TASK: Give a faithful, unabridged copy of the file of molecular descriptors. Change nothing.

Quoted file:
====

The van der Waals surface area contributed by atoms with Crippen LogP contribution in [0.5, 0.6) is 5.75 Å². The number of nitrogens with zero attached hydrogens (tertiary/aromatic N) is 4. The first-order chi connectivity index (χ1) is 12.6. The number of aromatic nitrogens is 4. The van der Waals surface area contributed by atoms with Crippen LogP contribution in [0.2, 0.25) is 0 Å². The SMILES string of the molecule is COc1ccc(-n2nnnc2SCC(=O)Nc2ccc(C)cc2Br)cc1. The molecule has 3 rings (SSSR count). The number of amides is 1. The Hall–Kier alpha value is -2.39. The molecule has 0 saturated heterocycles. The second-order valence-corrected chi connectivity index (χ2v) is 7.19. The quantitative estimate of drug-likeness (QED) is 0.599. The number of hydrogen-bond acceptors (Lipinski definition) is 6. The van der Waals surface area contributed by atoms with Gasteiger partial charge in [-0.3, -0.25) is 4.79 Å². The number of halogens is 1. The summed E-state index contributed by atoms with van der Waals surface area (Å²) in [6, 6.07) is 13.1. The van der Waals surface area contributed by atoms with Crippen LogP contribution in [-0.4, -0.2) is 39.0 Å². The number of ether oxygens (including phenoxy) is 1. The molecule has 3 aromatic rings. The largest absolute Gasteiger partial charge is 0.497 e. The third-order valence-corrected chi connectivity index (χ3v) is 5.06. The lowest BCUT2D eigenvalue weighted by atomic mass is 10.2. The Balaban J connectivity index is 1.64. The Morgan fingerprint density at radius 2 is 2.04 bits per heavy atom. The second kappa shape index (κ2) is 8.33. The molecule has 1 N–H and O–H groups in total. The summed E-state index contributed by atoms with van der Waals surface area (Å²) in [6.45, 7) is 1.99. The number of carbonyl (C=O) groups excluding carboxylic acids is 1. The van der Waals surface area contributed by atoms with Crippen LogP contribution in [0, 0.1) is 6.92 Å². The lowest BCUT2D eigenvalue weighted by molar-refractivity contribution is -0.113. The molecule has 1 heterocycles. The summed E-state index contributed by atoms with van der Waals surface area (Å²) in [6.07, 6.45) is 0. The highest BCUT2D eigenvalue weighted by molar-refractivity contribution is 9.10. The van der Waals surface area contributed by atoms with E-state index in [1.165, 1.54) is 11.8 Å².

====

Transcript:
The van der Waals surface area contributed by atoms with Crippen LogP contribution in [0.5, 0.6) is 5.75 Å². The number of nitrogens with zero attached hydrogens (tertiary/aromatic N) is 4. The first-order chi connectivity index (χ1) is 12.6. The number of aromatic nitrogens is 4. The van der Waals surface area contributed by atoms with Crippen LogP contribution in [0.2, 0.25) is 0 Å². The SMILES string of the molecule is COc1ccc(-n2nnnc2SCC(=O)Nc2ccc(C)cc2Br)cc1. The molecule has 3 rings (SSSR count). The number of amides is 1. The Hall–Kier alpha value is -2.39. The molecule has 0 saturated heterocycles. The second-order valence-corrected chi connectivity index (χ2v) is 7.19. The quantitative estimate of drug-likeness (QED) is 0.599. The number of hydrogen-bond acceptors (Lipinski definition) is 6. The van der Waals surface area contributed by atoms with Gasteiger partial charge in [-0.3, -0.25) is 4.79 Å². The number of halogens is 1. The summed E-state index contributed by atoms with van der Waals surface area (Å²) in [6, 6.07) is 13.1. The van der Waals surface area contributed by atoms with Crippen LogP contribution in [-0.4, -0.2) is 39.0 Å². The number of ether oxygens (including phenoxy) is 1. The molecule has 3 aromatic rings. The largest absolute Gasteiger partial charge is 0.497 e. The third-order valence-corrected chi connectivity index (χ3v) is 5.06. The lowest BCUT2D eigenvalue weighted by atomic mass is 10.2. The Balaban J connectivity index is 1.64. The Morgan fingerprint density at radius 2 is 2.04 bits per heavy atom. The second kappa shape index (κ2) is 8.33. The molecule has 1 N–H and O–H groups in total. The summed E-state index contributed by atoms with van der Waals surface area (Å²) in [6.45, 7) is 1.99. The number of carbonyl (C=O) groups excluding carboxylic acids is 1. The van der Waals surface area contributed by atoms with Crippen LogP contribution in [0, 0.1) is 6.92 Å². The lowest BCUT2D eigenvalue weighted by molar-refractivity contribution is -0.113. The molecule has 1 heterocycles. The summed E-state index contributed by atoms with van der Waals surface area (Å²) in [6.07, 6.45) is 0. The highest BCUT2D eigenvalue weighted by molar-refractivity contribution is 9.10. The van der Waals surface area contributed by atoms with E-state index in [1.165, 1.54) is 11.8 Å².